March 28, 2023
Tonda Metrographe © Parmigiani Fleurier

Parmigiani’s first announcement at the SIHH 2017 will be the fruit of its ongoing partnership with car manufacturer Bugatti. The first timepieces in the collection were astonishingly complicated. Now we have the Aérolithe family, a series of more elegant and less extreme chronographs. They are inspired by the early Bugattis of the 1930s, which were sleek racing machines. The Aérolithe Performance is the product of these two influences. In terms of its overall look, the flyback chronograph has a 41 mm round titanium case, two counters and a full dial. Its sporty character and sophistication carry through to the smallest details and finish. The case is embossed with a waffle motif and the dial has a diamond-faceted finish. The push-pieces are on the left, with the crown on the right. The chronograph has been designed with racing in mind, at a mindblowing range of speeds: the tachymeter scale begins at 2,000 and goes down to… 2 km/h! The chronograph functions are indicated with orange figures, both around the perimeter of the dial and on the large chronograph minute register. For those who prefer imperial measurements, there is a second set of numbers in turquoise, giving speeds in miles per hour.

The Tonda Metrographe represents a far simpler and perhaps more chic chronograph option. The textured finishes of the case and dial are replaced by satin-brushed and polished surfaces. The counters are smaller, as is the steel case, which has a diameter of 40 mm. The lugs, while shorter and less elaborate, nevertheless retain sleek lines and a gently curved profile, as befits the deceptively simple elegance of the Metrographe.

Personally, I’m not especially a fan of the style of date display but on this view, it actually works, since I feel a single date aperture could have been too small given the expanse of clean space on the dial. Plus, the golden frame around the aperture gives a nice bit of contrast and brings the eye.Powering that the Toric Chronomètre is your automatic, in house grade PF 331, which is COSC certified as a chronometer, hence the name. It runs at a regular 28,800 vph and offers a max power-reserve of 55-hours. As you probably guessed from the dial, it’s capable of displaying the time and date just. As we have come to expect out of Parmigiani, the motion was finished to a very large standard, with the highlight of course being the solid gold, engraved rotor. Comprised of 220 components, it is visible through the sapphire caseback.The Parmigiani Fleurier Toric Chronomètre is offered in either your choice of 18k red or white gold with a black opaline or white grained dial. All four variations have been paired with a Hermès alligator strap and fitting 18k gold buckle.Boasting such a rich history, grandeur reputation and an exquisite collection of timepieces, we believed it time to talk about Parmigiani Fleurier watches. As a Swiss maker who haven’t only remained separate but also build their very own in-house movements, Parmigiani Fleurier are quite effortlessly making their way into the forefront of luxury watch design.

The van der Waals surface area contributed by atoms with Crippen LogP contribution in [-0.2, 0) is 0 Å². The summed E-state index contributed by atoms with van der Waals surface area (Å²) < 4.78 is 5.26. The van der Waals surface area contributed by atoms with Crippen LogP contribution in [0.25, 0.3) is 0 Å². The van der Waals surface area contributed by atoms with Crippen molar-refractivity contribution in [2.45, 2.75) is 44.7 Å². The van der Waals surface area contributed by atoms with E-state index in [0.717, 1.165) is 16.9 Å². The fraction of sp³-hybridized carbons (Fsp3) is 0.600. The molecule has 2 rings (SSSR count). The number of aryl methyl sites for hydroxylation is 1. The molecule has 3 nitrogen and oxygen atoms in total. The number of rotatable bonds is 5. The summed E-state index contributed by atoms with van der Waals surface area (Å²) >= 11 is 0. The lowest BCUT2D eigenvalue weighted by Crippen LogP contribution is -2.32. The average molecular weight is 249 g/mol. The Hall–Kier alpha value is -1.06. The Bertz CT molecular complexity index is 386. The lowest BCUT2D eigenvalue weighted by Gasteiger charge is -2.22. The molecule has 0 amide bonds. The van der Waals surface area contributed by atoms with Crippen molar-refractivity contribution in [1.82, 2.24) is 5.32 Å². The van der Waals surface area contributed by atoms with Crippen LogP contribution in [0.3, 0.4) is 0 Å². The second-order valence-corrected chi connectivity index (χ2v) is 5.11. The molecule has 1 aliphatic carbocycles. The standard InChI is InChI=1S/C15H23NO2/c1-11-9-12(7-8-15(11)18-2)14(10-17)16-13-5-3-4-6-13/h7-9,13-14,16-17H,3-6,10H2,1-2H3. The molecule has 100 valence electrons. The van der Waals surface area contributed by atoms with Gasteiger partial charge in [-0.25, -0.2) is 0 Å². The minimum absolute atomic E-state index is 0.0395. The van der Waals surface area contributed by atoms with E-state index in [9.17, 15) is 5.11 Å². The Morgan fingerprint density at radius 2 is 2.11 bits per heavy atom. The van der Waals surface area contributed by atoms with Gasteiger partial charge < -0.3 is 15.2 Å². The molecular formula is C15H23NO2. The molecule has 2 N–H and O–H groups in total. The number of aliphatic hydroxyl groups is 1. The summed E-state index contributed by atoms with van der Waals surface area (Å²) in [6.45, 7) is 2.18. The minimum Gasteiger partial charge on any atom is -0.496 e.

Tonda Metrographe © Parmigiani Fleurier


Elegant is also an appropriate adjective for the new Toric Chronomètre. This was Parmigiani’s most important collection for a long time, particularly when it was starting out. It has a round case, with quite a generous diameter for this type of watch at 41 mm. The bezel, in red gold like the case, is delicately fluted. The dial is understated but far from uninteresting. The minutes track, Arabic numerals and even the date have been pushed towards the edge, leaving a generous open space in the centre where the finely grained finish of the cream dial can be admired. The timepiece is chronometer-certified.

Toric Chronomètre © Parmigiani Fleurier

The Tonda 1950 has been Parmigiani’s best-seller for a long time, and has continued to expand with new references, including a range featuring dials made of meteorite. The newest option for 2017 has case variations in titanium and rose gold paired with dials in black-, blue- or white- treated meteorite. The result is as convincing as always, no doubt due in large part to the slim and compact profile of the timelessly stylish Tonda 1950.

Tonda 1950 Météorite © Parmigiani Fleurier